a short, square piece of rich, chocolate cake

  • Starless74

    Senior Member
    Italiano
    "short" describes the square piece of chocolate cake.
    I suppose it intends to convey the fact that a "brownie" is not a full slice of cake, but a "short" segment of a slice.
    I had never heard it before, personally.
     

    heypresto

    Senior Member
    English - England
    In pastries and biscuits (cookies), 'short' means having a large proportion of butter or fat (shortening) and as a result being crispy or flaky and easily crumbled.

    I'm not familiar with 'short' being used to describe cakes, but the WR Dictionary says "(of dough) containing a relatively large amount of shortening." Maybe this includes cakes?

    But brownies are dense and chewy, not at all flaky or crispy or crumbly.
     

    Starless74

    Senior Member
    Italiano
    In pastries and biscuits (cookies), 'short' means having a large proportion of butter or fat (shortening) and as a result being crispy or flaky and easily crumbled.
    I'm not familiar with 'short' being used to describe cakes, but the WR Dictionary says "(of dough) containing a relatively large amount of shortening." Maybe this includes cakes?
    But brownies are dense and chewy, not at all flaky or crispy or crumbly.
    I suppose in that case it would have been "a square piece of short, rich chocolate cake" wouldn't it? :)
     

    Edinburgher

    Senior Member
    German/English bilingual
    This is a very badly written definition.
    "Short" is simply the wrong word. It should probably have been "small" instead.

    Look at the definitions in WRD. They are much better:
    a square piece of dense, chewy cake, usually chocolate
    a small, chewy, cakelike cookie, usually made with chocolate and containing nuts
    a small square nutty chocolate cake
    Or Oxford (Lexico): A small square of rich chocolate cake, typically containing nuts
    Even "wrongman" Longman is better: a thick flat chocolate cake

    My paper Webster is also better than the learner's online one:
    a small square or rectangle of rich usually chocolate cake containing nuts
     

    Edinburgher

    Senior Member
    German/English bilingual
    the opposite of "a tall, square piece...."
    :thumbsdown: :thumbsdown:
    Cakes aren't tall (unless you're talking about a stack of cakes), they are thick. The concept of a short cake (as opposed to a shortcake!) doesn't really fly for me. If they meant "not thick", I reckon they should have said "thin".
     

    Myridon

    Senior Member
    English - US
    :thumbsdown: :thumbsdown:
    Cakes aren't tall (unless you're talking about a stack of cakes), they are thick. The concept of a short cake (as opposed to a shortcake!) doesn't really fly for me. If they meant "not thick", I reckon they should have said "thin".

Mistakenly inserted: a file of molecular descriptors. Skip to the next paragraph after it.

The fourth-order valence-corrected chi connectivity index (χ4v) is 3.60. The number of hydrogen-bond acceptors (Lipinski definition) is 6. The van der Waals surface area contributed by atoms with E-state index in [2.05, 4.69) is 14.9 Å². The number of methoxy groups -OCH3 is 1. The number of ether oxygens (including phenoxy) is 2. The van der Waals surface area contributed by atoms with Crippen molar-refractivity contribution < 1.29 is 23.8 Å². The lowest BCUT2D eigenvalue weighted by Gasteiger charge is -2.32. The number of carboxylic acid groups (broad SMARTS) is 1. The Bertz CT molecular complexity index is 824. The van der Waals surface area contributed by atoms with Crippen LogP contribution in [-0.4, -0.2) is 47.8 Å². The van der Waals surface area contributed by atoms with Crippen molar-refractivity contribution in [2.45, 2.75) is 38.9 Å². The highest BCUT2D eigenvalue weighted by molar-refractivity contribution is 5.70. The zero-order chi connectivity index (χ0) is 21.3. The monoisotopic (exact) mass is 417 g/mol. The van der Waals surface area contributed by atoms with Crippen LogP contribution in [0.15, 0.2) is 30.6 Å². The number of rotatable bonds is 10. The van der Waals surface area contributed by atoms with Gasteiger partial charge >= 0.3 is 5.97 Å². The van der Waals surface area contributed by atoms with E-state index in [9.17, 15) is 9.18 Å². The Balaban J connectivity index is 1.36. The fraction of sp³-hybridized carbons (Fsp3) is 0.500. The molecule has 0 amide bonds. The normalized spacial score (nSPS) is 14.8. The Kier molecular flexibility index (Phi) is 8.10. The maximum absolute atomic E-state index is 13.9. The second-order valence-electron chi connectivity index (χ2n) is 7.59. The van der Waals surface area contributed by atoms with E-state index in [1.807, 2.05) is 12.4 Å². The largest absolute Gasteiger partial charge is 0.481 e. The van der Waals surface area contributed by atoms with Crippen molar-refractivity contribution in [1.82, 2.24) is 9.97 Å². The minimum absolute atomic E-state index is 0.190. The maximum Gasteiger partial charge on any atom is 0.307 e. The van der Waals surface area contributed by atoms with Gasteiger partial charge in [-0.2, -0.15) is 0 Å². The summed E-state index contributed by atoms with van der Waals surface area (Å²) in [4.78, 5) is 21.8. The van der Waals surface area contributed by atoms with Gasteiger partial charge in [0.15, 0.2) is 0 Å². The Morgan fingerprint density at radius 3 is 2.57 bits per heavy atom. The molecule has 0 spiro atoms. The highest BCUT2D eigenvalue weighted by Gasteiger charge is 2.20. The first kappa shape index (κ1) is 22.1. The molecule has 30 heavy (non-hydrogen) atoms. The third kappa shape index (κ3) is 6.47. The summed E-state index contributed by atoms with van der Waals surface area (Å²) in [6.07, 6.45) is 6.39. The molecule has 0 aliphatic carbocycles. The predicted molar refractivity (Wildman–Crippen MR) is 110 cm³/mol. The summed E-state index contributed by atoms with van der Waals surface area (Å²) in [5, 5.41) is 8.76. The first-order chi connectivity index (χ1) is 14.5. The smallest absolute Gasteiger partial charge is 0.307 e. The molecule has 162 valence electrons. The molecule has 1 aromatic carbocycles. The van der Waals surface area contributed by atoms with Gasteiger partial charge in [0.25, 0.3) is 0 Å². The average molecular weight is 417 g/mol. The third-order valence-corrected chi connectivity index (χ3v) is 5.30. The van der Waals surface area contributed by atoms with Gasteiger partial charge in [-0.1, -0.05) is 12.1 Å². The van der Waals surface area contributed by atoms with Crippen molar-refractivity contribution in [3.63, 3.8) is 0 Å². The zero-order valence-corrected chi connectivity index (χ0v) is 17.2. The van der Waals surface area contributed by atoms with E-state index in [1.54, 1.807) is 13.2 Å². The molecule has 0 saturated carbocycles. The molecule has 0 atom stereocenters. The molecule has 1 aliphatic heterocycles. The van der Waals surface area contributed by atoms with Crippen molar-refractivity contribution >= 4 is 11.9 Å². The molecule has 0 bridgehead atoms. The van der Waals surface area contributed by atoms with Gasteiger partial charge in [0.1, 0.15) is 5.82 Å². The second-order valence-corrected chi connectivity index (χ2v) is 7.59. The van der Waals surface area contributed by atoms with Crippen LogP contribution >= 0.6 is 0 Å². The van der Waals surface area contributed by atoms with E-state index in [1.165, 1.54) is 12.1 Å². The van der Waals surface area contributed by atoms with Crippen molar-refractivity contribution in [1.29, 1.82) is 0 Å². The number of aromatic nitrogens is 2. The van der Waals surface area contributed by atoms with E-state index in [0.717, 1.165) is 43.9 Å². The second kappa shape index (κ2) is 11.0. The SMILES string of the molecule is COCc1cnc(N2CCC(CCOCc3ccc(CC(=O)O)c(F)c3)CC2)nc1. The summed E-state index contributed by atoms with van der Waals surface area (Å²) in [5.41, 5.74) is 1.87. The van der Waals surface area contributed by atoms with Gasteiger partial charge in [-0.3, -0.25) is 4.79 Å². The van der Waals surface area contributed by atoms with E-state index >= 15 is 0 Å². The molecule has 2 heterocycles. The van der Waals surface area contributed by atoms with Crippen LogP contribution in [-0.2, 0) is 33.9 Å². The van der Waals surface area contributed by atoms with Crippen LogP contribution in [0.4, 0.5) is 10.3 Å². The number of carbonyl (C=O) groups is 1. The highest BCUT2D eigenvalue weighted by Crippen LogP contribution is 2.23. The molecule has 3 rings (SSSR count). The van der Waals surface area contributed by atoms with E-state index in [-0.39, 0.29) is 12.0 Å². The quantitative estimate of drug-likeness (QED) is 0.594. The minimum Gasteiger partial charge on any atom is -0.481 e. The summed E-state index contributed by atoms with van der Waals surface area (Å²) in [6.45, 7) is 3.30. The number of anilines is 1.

Brownies are very thick (dense) not thin. ;)
    Brownies are already sliced so the writer is thinking about cake slices (A whole cake is equivalent to a pan of brownies.) This looks tall to me, not thick.
    1565992153768.png

    Seriously though, brownies are more than twice as thick as any similar item that I would describe as "thin." Pita bread is thin. Pizza crust is thin.
     

    kentix

    Senior Member
    English - U.S.
    It doesn't work for me either but I'm sure that's what they meant. First of all, calling it cake is already misleading. So they were trying to undo that mental picture of a tall wedge of cake, I think.
     

    Edinburgher

    Senior Member
    German/English bilingual
    It doesn't work for me either but I'm sure that's what they meant.
    Well, if you're sure, I'm sure {as Fagin said to Oliver}. But I would never have guessed that that is what was meant, because "short" can be used as the opposite of "tall" for things whose main size dimension is vertical, like people or trees. But for everything else (such as cake) short is the opposite of long (not of tall).

    A single brownie (as opposed to the whole slab that comes out of the baking tray) is rectangular in three dimensions, and has a length, a width, and a height (or alternatively a length, a wdith, and a thickness). If it is described as "short", I would expect this to mean that its length (not its height) is small. If it is described as "square", I would expect its length to equal its width, and then it would make no sense to say that it is short. Besides, in my (admittedly not hugely extensive) experience, brownies are rarely square, their width being being typically about half to two-thirds of their length, and their thickness or height being typically a little less than their width.
     

    Myridon

    Senior Member
    English - US
    In a dictionary definition, the writer must use as few words as possible. "tall" is always vertical height. "thick" can be dense as I mentioned and I think it's more often front to back or side to side than top to bottom. (He's has thick thighs/shoulders/etc means they are broad/wide.)
    If I can only say "it's a _ cake", I wouldn't pick "thick" for "not tall" even though "tall" is not really idiomatic. Dictionary definitions are often not natural.
     

    kentix

    Senior Member
    English - U.S.
    Well, if you're sure
    Like I said, it doesn't work for me but based on real life that's the only plausible thing I think it could mean and therefore that's what I think it does mean.

    It doesn't mean rich in fat and it doesn't mean angry and it doesn't mean lacking cash and the horizontal dimensions are already taken care of by "square" so it has to mean the vertical dimension.
     
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